But there’s so many things that I can’t rely on genes for. So many things that makes me feel like I’m not as Asian as people think. Yes, I play the piano, and I skipped a grade or two of math. Yes, I took advanced classes in high school, and speak two languages. But none of that has to do with being Asian. It has to do with my parents and how they raised me. Many of my cousins, ones who are definitely not Asian have accomplished the same feat.

Then I look at the things I can’t do. I’m absolutely useless with chopped sticks. My second language isn’t Japanese, it’s Spanish. I can’t code, and my Bolivian husband is the one who deals with electronics.

Except are those Asian things? Or just stereotypes? It’s hard to know.

I recently had a conversation with someone over twitter, one that really got me thinking. She said that when people ask her, she says that she’s Asian and makes them ask why she doesn’t consider herself an American. I’m the opposite. I tell them I’m an American, and most of them ask why not Asian.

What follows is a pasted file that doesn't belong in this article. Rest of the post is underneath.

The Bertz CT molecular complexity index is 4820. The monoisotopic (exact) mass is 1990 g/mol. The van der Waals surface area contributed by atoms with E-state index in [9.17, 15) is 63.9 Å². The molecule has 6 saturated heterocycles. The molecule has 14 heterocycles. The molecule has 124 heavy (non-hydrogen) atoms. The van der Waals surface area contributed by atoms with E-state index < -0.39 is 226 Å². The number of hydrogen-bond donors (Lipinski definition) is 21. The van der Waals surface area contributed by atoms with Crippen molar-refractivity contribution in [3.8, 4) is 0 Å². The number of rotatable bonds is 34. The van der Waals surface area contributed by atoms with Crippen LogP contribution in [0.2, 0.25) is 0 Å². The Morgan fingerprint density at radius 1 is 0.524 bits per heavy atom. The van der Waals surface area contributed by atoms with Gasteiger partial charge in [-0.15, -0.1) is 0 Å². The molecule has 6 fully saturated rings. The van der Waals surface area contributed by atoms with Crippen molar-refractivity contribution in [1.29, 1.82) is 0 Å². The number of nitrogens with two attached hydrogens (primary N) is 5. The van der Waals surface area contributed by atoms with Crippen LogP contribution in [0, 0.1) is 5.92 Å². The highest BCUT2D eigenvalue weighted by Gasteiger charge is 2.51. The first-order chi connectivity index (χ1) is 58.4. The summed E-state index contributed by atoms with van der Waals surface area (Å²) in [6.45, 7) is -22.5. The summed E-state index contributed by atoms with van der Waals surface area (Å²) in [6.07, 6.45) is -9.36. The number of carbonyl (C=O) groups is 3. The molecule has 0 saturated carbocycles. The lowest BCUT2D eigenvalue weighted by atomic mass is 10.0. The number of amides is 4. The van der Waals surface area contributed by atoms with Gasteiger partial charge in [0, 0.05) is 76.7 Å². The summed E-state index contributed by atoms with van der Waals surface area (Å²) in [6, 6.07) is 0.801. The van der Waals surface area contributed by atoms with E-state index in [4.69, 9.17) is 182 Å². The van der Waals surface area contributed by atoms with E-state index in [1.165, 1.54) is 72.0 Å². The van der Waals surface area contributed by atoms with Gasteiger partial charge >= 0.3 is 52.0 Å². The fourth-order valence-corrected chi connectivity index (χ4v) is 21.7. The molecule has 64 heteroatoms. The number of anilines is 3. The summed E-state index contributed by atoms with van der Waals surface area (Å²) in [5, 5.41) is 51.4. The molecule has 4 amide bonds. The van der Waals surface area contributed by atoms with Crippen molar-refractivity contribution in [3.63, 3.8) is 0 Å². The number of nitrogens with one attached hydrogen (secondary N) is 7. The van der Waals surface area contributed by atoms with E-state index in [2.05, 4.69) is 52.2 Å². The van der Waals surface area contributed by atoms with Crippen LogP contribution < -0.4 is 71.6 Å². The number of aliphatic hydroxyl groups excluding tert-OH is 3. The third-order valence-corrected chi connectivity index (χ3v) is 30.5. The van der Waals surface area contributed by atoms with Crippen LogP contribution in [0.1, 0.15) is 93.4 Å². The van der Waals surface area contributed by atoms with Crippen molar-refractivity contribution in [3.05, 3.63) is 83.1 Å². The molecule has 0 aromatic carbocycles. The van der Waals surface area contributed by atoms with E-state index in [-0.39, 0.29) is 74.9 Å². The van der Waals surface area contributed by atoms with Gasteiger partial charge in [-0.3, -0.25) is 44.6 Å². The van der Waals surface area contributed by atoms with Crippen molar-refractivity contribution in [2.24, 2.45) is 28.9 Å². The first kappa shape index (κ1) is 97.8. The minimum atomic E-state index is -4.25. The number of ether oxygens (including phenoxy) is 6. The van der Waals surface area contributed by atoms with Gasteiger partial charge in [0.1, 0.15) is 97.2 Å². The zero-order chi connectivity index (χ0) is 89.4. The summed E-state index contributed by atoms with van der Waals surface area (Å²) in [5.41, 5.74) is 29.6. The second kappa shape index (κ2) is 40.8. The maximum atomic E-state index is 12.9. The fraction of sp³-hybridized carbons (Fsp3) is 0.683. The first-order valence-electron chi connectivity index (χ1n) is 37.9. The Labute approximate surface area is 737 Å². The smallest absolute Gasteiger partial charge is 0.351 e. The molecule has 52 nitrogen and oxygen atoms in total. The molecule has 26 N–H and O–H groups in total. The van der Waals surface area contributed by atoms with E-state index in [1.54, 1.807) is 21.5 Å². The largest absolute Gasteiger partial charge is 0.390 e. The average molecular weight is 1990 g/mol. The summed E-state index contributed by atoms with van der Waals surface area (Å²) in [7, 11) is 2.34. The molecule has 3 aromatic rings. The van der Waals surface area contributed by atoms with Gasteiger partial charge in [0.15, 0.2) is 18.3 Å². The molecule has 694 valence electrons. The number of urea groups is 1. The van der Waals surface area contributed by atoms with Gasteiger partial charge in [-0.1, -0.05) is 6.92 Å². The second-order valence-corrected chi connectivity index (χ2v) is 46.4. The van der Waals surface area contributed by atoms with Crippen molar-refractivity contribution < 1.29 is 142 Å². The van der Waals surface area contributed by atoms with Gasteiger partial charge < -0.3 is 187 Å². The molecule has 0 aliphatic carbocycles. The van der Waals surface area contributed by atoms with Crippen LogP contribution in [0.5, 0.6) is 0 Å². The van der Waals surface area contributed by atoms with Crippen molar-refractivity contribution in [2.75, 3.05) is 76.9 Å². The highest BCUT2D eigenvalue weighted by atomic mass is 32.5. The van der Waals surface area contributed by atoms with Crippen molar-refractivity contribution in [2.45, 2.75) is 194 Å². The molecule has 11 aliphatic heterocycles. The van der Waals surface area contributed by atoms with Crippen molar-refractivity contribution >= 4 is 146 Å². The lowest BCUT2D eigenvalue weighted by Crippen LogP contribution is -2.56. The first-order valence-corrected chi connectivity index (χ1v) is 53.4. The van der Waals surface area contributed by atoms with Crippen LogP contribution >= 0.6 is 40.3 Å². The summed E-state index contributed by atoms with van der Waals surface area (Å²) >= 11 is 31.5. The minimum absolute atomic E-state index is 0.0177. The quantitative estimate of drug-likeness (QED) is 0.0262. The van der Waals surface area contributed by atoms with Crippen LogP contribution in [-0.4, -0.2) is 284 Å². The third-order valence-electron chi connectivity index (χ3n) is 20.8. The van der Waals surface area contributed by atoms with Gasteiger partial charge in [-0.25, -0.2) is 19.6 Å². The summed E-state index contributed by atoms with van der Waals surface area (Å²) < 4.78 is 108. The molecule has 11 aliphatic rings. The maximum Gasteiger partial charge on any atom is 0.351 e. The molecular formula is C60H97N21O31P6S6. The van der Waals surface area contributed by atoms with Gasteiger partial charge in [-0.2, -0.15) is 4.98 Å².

But then there are days when I feel more Asian than American. It’s nice that there’s the option for both. I’m an Asian-American.

Friday, June 17, 2016

Nursing Shortages

Recently, I heard rumors of a nursing program that might not be able to support its nursing students for much longer in my area. It’s disappointing to say the least, but it also casts a very real light on the issues with nursing shortages.

About a year ago, I went to a training for nursing management within the state of Idaho. We talked about many different things, and one of the things that really stuck out to me was the reality of nursing shortages. There’s so many different levels that cause it, and when added together, it looks disastrous.